Tusk, named after its owners embarked on a "life-changing" trip to the Elephant Hills sanctuary in Thailand, occupies a channel of cavernous space between plasterboarded labyrinths of self-contained studios, its roaring log burner doing its level best to cosy up the not-exactly-toasty air. Furnishings are both Spartan and sparse, but tuck yourself within reach of the burner’s optimistic glow and it’s just about possible to dodge the chilliest of the mischievous draughts.

Tusk is well placed to serve the Baltic-based businesses that surround it, with plenty of space for ad hoc meetings, coffee breaks and business lunches, as well as the occasional I-wish-I-could-kill-my-client drowning of sorrows. The well-stocked bar offers plenty of choice for those wishing to lubricate the entrepreneurial wheels (or those wanting to stop them turning for a while), with beers from Smithdown Road’s Handyman brewery and local nut-jobs Mad Hatter – once of this parish but now based near Stanley Dock – leading the charge.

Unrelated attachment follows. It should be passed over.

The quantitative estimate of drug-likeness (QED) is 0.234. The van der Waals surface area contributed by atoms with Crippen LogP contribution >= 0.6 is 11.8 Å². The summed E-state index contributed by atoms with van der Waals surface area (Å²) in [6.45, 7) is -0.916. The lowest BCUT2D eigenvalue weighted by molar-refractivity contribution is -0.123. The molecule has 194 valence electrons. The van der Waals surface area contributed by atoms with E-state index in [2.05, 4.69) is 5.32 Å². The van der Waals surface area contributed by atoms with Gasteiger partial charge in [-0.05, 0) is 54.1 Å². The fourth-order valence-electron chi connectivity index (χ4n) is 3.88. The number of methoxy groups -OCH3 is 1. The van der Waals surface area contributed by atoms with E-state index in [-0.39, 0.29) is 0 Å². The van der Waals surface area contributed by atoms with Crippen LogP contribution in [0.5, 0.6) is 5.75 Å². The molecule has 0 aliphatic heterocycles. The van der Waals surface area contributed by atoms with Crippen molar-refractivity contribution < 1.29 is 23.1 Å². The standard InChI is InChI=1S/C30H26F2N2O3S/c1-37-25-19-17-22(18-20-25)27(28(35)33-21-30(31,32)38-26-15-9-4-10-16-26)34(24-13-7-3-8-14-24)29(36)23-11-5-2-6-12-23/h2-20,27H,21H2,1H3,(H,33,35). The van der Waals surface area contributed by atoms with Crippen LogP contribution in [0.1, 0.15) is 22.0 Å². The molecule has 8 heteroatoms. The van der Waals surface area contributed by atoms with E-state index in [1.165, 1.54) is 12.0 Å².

There’s a brunch menu featuring the likes of brioche buns and bagels, with a heartier selection of meals also available until later in the day. There are coffees, cakes and cocktails too.

It’s this eager-to-please quality that comes through in the main menu, in their words "vegan-led", with dishes such as aubergine miso rubbing up against battered haddock goujons and cauliflower marinated in buffalo sauce. Whether you consider the selection to be pleasingly varied or oddly incoherent probably depends on your temperament, but I was ready to give Tusk the benefit of all doubts until I’d actually consumed some of the wares.

Roasted cauliflower

Ostrich steak frites

Chicken delights